In Harvey Mach. Co. v. Hatzel & Buehler, Inc., 54 Cal.2d 445, 6 Cal.Rptr. 284, 353 P.2d 924, the named defendants, with others, contracted to construct a building on Harvey's property; one Mann, an employe of the defendants fell into an open pit which was part of the overall construction; Mann sued Harvey for damages; Harvey brought suit against defendants and Harvey's insurer to establish his right to be defended in the suit and to be indemnified for any judgment Mann might recover. After holding that the policy issued to Harvey covered the threatened liability to Mann the court assumed that Mann's injury was a consequence of some breach of duty owed to Mann on the part of Harvey, and said at page 448, 6 Cal.Rptr. at page 287, 353 P.2d at page 927, ‘Most significantly of all, the claimed breach of duty on the indemnitee's part was not active, affirmative misconduct, but at most passive negligence—a failure to act in fulfillment of a duty of care which developed upon the indemnitee as the owner or occupier of land.’
Safeway Stores, Inc. v. Massachusetts Bonding & Ins. Co., 202 Cal.App.2d 99, 20 Cal.Rptr. 820, was an action for indemnity for amounts paid to several workmen of King, an independent contractor, for injuries sustained in the collapse of certain defective trusses installed by him. The trusses had been supplied by Timber Structures, Inc. Both King's job superintendent and Safeway's representative on the job saw that the truss material was of inferior quality and complained to the foreman of Timbers, but upon receiving a guarantee from Timbers, Safeway permitted the trusses to be installed. The construction contract gave Safeway the right to require the removal of all material condemned by the owner or its supervisor. The court held that the guarantee did not relieve King of the duty to use materials of the best quality and to use adequate safeguards against accident. King's superintendent testified that Safeway's representative saw the trusses being installed and objected to their being used. The court said at page 111, 20 Cal.Rptr. at page 826: ‘Even if we were to to assume, Arguendo, that Safeway was negligent in not compelling the trusses to be rejected, our above holding would remain unchanged. The only negligence which could be thus posited of Safeway was merely Passive in nature and not Active or Affirmative. It is too obvious to require detailed exposition that Safeway was not actively engaged in the construction of the building. Since the trial court found that King had caused the installation of the trusses, no tenable argument can be made that Safeway did. Safeway did not order King not to put up the trusses. It had nothing to do with obtaining the trusses in the first place. Upon receiving the letter of guarantee from Timber Structures, it merely declined to exercise a general supervisory right to order their removal. Safeway's position became one of Non-action.’ And again it was said at page 113, 20 Cal.Rptr. at page 827, ‘The negligence of the indemnitee (which we assume, Arguendo) is not active or affirmative but at the most passive.’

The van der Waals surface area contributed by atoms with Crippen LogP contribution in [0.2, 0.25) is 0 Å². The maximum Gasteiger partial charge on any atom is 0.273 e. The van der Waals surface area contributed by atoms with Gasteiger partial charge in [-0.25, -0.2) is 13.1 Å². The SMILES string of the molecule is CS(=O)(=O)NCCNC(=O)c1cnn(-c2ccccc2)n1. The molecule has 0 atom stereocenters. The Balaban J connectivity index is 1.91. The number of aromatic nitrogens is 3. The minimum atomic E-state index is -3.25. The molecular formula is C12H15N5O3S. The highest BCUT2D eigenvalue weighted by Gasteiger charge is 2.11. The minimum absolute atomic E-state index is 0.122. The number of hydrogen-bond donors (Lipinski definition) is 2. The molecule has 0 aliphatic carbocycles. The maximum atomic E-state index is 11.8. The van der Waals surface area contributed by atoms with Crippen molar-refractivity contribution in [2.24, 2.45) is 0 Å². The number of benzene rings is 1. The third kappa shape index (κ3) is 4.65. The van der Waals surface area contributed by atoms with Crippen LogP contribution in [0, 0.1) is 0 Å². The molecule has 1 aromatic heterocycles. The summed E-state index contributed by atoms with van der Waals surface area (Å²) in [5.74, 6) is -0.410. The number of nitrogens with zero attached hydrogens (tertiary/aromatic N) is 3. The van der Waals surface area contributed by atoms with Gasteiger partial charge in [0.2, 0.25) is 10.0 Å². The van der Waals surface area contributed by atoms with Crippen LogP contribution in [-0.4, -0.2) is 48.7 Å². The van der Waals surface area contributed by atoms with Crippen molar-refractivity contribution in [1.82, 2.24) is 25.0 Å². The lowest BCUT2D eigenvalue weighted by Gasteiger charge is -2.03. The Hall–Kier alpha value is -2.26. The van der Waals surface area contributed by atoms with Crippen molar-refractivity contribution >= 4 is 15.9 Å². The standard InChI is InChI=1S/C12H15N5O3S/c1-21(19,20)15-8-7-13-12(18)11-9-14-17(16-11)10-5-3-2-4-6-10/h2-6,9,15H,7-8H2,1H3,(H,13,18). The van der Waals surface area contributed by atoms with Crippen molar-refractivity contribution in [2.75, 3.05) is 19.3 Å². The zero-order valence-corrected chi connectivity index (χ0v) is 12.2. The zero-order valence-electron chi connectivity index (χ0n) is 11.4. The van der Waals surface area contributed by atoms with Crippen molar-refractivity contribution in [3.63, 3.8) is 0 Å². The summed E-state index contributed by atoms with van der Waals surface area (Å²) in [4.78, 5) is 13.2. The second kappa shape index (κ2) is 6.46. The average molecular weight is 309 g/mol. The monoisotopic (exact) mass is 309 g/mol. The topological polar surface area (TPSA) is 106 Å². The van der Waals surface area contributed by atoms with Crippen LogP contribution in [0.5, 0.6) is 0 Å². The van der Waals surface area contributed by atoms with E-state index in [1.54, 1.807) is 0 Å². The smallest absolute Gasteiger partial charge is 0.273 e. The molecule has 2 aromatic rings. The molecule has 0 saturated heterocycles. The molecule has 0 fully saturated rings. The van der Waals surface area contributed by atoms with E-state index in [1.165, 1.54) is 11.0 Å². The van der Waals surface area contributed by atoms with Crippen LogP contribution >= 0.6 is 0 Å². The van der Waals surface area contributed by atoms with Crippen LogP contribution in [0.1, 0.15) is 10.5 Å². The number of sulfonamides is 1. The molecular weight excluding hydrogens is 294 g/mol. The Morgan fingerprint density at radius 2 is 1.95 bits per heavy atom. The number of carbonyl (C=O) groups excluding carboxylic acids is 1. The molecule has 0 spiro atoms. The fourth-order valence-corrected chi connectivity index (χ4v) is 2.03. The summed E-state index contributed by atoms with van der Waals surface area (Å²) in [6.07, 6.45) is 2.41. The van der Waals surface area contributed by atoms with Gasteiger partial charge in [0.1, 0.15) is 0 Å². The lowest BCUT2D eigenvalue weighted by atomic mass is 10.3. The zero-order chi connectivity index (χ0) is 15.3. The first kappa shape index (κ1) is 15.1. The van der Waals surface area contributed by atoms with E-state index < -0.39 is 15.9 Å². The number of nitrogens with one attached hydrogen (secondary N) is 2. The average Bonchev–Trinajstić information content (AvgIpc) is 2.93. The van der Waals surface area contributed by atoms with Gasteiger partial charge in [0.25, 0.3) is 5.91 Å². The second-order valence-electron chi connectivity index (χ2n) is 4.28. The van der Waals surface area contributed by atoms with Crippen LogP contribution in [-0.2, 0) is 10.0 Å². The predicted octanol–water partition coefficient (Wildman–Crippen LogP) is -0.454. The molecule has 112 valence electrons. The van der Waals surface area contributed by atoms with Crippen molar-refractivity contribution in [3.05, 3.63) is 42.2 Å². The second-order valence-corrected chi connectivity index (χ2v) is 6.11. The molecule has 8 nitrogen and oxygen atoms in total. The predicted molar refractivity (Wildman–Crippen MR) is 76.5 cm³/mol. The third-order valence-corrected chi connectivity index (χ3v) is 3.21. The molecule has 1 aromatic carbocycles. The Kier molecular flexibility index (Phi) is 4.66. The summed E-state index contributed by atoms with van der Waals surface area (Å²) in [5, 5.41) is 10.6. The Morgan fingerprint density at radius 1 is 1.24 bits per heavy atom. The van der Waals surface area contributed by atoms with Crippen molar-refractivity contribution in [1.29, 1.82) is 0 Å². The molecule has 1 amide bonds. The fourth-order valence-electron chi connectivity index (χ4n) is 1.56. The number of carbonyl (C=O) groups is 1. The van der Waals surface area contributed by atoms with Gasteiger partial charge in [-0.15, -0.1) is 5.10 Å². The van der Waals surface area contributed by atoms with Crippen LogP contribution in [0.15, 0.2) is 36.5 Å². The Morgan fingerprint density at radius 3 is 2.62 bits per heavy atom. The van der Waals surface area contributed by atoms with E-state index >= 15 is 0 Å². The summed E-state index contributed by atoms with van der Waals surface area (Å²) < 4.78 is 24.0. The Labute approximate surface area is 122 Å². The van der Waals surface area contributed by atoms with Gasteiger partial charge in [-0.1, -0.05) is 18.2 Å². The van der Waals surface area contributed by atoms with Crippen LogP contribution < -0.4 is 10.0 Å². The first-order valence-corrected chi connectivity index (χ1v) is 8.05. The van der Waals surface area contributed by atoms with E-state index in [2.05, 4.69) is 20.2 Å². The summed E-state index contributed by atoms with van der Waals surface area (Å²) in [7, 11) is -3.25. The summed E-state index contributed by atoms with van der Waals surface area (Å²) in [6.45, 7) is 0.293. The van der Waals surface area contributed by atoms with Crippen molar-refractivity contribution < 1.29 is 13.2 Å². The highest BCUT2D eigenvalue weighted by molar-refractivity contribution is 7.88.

Although, as held on the former appeal, the inaction of appellant could be found actionable negligence as to Ferrel, this was no basis for a finding that appellant was guilty of active negligence or of may breach of duty toward Bay View.
Vegetable Oil did not undertake by contract to assume a duty toward Bay View to assist in the work or to supervise it. It was merely an owner who made an agreement with an independent contractor to do work on its property.
Furthermore, Vegetable Oil was not the employer of Ferrel within the meaning of the safety provisions of the Labor Code. (See Kuntz v. Del E. Webb Constr. Co., 57 Cal.2d 100, 106—107, 18 Cal.Rptr. 527, 368 P.2d 127; Woolen v. Aerojet General Corp., 57 Cal.2d 407, 412—413, 20 Cal.Rptr. 12, 369 P.2d 708), and there was no active participation by it in the conduct of Bay View which caused Ferrel's injury. (Cf. King v. Timber Structures Inc. of Cal., 240 A.C.A. 180, 182—184, 49 Cal.Rptr. 414.) Without such conduct on the part of Bay View, Vegetable Oil's knowledge of and acquiescence in such conduct would not have resulted in any injury to Ferrel. Therefore, it was Bay View's conduct, rather than that of Vegetable Oil, which was the primary and active cause of Ferrel's injury; and accordingly that is where the liability for the damages resulting from such injury should be transferred. (See San Francisco Unified School Dist. v. California Bldg. etc. Co., supra, 162 Cal.App.2d 434, 445, 328 P.2d 785.)
The judgment is reversed for a retrial of the issues raised by the cross-complaint and answer thereto. The appeal from the denial of the motion for judgment n.o.v. is dismissed.
SHINN, Presiding Justice.
FORD, J., concurs.